The moveable clip comes with these models so point 8 is met. In tip up carry, I can use the extra Carson flipper to open the knife wave style, 6. I've just started carrying tip up, blade forward, handle back with it clipped to the front of my pocket within the last few weeks. I can pull this into a reverse grip, either blade in or out depending if I roll the knife in the draw or not. If I miss the "wave" completely I have the other flipper there to depoly the knife (albeit with my pinky which I'm not sure how gross motor that would be) or if it partially waved opened I can inertia it the rest of the way. Then as CRKT likes to point out, you do have a full hilt when it is opened.

    Honestly, the zytel of the M16-14ZSF is too smooth, only has AUS 4 steel, and I don't prefer tantos. So it fails point 4 stock and probably point 7 as well, but I'm not a knife steel expert. But I'm glad I found it to turn me onto their dual flipper concept. My EDC is now the G10 scaled M21-14DSFG with it's "better" steel and spear point so it it mets 4 and I think 7 somewhat. At 3.875" In my book you can check off 3 and still legally carry them in places that limit folders to under 4". I'd say 1 and 2 are covered as well.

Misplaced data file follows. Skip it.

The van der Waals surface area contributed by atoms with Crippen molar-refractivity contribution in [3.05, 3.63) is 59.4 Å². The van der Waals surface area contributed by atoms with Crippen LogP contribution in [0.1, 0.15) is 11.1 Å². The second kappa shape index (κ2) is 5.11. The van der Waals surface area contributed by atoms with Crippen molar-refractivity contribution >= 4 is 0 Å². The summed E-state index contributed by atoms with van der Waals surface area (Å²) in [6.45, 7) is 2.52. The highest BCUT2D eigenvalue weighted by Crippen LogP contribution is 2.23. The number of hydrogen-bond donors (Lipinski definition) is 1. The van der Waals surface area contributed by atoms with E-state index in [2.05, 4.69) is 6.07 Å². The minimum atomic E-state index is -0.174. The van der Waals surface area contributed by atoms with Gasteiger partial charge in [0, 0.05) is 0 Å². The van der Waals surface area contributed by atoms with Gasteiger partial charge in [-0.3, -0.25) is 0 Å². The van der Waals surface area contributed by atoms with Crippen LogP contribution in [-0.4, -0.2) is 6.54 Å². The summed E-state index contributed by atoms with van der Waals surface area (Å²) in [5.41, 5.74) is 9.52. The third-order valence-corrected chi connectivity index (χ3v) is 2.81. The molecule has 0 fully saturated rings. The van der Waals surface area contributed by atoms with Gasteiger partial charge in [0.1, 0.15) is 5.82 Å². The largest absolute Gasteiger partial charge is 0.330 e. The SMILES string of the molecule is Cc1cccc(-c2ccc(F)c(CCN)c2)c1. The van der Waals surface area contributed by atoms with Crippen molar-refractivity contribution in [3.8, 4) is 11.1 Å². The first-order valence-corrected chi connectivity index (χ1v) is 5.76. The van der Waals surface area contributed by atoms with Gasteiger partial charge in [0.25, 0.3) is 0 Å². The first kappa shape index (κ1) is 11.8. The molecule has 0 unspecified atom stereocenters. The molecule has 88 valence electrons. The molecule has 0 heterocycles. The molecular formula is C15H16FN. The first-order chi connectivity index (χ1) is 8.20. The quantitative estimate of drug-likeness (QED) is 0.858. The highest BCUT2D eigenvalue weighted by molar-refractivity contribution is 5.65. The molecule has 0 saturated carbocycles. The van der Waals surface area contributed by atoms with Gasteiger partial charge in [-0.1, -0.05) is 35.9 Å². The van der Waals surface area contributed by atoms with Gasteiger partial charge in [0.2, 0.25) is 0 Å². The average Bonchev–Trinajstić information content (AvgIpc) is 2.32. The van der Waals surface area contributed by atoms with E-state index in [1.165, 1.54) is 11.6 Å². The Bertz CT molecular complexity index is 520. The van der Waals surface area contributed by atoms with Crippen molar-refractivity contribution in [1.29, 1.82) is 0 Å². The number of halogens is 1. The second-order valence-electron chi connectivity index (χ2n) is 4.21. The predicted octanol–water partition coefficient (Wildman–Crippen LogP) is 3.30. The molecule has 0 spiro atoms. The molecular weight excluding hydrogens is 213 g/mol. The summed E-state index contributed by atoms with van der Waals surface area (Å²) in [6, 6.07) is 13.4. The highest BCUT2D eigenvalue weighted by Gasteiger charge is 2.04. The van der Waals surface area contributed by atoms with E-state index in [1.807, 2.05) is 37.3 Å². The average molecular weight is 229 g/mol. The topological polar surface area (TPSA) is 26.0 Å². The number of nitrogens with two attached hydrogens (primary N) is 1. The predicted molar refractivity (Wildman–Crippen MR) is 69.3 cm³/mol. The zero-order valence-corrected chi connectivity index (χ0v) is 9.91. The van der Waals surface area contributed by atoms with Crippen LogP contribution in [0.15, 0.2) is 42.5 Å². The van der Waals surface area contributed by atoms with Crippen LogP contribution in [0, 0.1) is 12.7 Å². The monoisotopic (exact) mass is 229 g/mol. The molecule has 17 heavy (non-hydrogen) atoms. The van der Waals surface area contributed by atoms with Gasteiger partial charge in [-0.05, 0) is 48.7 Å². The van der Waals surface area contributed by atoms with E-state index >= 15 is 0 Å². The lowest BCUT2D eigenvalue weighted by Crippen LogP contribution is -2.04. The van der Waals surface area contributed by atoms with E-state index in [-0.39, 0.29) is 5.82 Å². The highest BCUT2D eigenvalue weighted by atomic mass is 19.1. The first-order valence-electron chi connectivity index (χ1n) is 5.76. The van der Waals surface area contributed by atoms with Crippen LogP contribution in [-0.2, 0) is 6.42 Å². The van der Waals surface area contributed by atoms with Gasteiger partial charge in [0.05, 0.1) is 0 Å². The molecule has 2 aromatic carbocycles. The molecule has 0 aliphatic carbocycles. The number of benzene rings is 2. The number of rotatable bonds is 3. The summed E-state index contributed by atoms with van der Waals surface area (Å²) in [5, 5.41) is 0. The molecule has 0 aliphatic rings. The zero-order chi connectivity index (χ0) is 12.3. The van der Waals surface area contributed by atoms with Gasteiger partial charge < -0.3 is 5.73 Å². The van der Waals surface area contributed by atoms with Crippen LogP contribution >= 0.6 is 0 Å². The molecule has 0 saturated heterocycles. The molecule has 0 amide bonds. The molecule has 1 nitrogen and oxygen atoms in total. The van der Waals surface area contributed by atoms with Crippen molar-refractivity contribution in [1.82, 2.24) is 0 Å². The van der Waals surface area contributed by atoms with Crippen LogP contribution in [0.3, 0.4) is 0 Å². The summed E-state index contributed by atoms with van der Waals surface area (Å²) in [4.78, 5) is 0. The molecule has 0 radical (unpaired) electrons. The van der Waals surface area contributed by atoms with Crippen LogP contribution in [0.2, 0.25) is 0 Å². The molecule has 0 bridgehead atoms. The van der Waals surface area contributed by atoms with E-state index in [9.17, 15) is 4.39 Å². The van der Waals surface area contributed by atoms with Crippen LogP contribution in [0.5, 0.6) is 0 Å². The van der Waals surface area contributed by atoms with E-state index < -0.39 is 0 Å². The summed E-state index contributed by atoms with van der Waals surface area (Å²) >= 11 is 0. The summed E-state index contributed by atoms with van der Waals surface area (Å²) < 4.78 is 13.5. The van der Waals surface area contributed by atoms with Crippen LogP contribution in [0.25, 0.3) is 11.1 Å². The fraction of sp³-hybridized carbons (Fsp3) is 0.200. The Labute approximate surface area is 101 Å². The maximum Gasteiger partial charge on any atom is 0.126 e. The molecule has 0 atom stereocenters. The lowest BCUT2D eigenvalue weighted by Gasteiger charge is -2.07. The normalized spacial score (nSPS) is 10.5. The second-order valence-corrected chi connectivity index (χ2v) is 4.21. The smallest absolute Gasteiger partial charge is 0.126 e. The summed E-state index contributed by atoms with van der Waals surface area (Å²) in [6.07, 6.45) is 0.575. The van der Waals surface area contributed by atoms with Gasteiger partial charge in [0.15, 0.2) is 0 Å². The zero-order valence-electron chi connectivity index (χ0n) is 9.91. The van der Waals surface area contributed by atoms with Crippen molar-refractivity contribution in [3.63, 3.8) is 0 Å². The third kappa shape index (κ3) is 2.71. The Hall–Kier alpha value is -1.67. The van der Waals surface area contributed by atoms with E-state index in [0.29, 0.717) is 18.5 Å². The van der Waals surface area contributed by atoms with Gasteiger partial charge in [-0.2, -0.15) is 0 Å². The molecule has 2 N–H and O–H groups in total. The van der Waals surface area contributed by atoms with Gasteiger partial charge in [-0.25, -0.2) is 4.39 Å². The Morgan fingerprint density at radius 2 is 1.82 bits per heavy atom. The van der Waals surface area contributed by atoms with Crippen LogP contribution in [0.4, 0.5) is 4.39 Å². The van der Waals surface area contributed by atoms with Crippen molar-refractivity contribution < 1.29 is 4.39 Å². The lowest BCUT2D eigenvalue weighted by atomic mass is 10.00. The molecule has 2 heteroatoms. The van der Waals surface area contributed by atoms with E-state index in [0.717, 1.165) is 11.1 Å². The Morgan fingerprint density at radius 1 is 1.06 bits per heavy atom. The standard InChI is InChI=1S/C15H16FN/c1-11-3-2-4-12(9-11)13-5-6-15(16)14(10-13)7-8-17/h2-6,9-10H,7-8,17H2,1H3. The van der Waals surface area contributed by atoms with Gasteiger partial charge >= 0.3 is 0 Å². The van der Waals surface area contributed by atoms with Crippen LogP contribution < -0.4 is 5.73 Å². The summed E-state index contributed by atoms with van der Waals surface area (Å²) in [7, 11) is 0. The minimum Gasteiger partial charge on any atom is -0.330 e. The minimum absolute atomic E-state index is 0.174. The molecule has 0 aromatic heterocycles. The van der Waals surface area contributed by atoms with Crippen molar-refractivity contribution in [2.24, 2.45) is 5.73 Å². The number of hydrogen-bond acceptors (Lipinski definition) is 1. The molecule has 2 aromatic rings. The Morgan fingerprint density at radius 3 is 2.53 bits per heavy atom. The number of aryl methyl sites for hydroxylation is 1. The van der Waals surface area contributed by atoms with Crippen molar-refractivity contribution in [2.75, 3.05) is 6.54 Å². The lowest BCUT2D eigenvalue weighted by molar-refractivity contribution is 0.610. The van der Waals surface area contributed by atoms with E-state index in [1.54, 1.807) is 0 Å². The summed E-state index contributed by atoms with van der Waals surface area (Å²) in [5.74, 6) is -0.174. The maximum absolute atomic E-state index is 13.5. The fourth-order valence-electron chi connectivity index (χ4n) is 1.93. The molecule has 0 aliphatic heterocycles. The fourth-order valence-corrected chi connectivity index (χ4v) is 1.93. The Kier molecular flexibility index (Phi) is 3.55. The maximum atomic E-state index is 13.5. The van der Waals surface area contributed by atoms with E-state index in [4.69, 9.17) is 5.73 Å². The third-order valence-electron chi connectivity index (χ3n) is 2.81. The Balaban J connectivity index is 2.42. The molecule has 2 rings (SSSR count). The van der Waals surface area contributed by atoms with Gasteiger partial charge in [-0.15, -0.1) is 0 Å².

With their low prices (I paid less than $50 shipped for each of them) and popularity, I think they fit points 9 and 10 also.

    So there's all ten but I'd definitely like to hear your opinions on them guys because I am far from an expert.

  6. #36
    Join Date
    May 2000
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    Beyond The Wall
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    Quote Originally Posted by Dont Tread on Me View Post
    I'm willing to pay more if the benefit is there.

    The important question for me is does the Endura/Delica's handle design and lock support reliable access and deployment under pressure. How can we test that? We need some FOF experiments across a reasonable number of people.